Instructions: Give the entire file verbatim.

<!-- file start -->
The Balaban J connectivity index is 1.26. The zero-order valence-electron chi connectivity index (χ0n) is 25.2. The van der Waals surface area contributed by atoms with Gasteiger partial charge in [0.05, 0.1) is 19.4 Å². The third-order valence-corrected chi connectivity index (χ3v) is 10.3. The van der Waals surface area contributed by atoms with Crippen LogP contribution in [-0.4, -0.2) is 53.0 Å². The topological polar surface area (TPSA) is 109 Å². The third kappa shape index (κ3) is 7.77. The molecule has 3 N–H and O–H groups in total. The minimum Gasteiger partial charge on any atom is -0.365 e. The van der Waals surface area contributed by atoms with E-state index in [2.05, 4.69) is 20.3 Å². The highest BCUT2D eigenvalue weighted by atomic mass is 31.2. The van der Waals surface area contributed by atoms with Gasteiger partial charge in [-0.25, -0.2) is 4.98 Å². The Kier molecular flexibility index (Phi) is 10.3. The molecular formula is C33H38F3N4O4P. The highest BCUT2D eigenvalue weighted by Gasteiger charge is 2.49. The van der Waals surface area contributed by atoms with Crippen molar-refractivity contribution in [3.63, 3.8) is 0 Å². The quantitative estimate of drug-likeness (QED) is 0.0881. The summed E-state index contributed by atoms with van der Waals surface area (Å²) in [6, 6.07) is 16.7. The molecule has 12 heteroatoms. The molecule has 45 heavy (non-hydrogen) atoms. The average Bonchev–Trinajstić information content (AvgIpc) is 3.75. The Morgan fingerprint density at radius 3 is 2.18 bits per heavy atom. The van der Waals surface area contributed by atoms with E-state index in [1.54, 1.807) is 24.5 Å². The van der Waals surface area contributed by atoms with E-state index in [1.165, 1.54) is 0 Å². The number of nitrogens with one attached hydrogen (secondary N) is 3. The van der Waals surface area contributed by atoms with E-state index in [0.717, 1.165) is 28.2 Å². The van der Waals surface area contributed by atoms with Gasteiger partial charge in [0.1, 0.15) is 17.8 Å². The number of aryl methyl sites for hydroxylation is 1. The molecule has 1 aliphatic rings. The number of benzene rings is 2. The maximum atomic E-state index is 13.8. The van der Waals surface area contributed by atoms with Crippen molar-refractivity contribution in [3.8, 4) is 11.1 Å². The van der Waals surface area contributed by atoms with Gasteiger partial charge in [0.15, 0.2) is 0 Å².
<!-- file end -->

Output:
The Balaban J connectivity index is 1.26. The zero-order valence-electron chi connectivity index (χ0n) is 25.2. The van der Waals surface area contributed by atoms with Gasteiger partial charge in [0.05, 0.1) is 19.4 Å². The third-order valence-corrected chi connectivity index (χ3v) is 10.3. The van der Waals surface area contributed by atoms with Crippen LogP contribution in [-0.4, -0.2) is 53.0 Å². The topological polar surface area (TPSA) is 109 Å². The third kappa shape index (κ3) is 7.77. The molecule has 3 N–H and O–H groups in total. The minimum Gasteiger partial charge on any atom is -0.365 e. The van der Waals surface area contributed by atoms with E-state index in [2.05, 4.69) is 20.3 Å². The highest BCUT2D eigenvalue weighted by atomic mass is 31.2. The van der Waals surface area contributed by atoms with Gasteiger partial charge in [-0.25, -0.2) is 4.98 Å². The Kier molecular flexibility index (Phi) is 10.3. The molecular formula is C33H38F3N4O4P. The highest BCUT2D eigenvalue weighted by Gasteiger charge is 2.49. The van der Waals surface area contributed by atoms with Crippen molar-refractivity contribution in [3.63, 3.8) is 0 Å². The quantitative estimate of drug-likeness (QED) is 0.0881. The summed E-state index contributed by atoms with van der Waals surface area (Å²) in [6, 6.07) is 16.7. The molecule has 12 heteroatoms. The molecule has 45 heavy (non-hydrogen) atoms. The average Bonchev–Trinajstić information content (AvgIpc) is 3.75. The Morgan fingerprint density at radius 3 is 2.18 bits per heavy atom. The van der Waals surface area contributed by atoms with E-state index in [1.54, 1.807) is 24.5 Å². The van der Waals surface area contributed by atoms with E-state index in [1.165, 1.54) is 0 Å². The number of nitrogens with one attached hydrogen (secondary N) is 3. The van der Waals surface area contributed by atoms with E-state index in [0.717, 1.165) is 28.2 Å². The van der Waals surface area contributed by atoms with Gasteiger partial charge in [0.1, 0.15) is 17.8 Å². The number of aryl methyl sites for hydroxylation is 1. The molecule has 1 aliphatic rings. The number of benzene rings is 2. The maximum atomic E-state index is 13.8. The van der Waals surface area contributed by atoms with Crippen molar-refractivity contribution in [3.8, 4) is 11.1 Å². The van der Waals surface area contributed by atoms with Gasteiger partial charge in [0.15, 0.2) is 0 Å².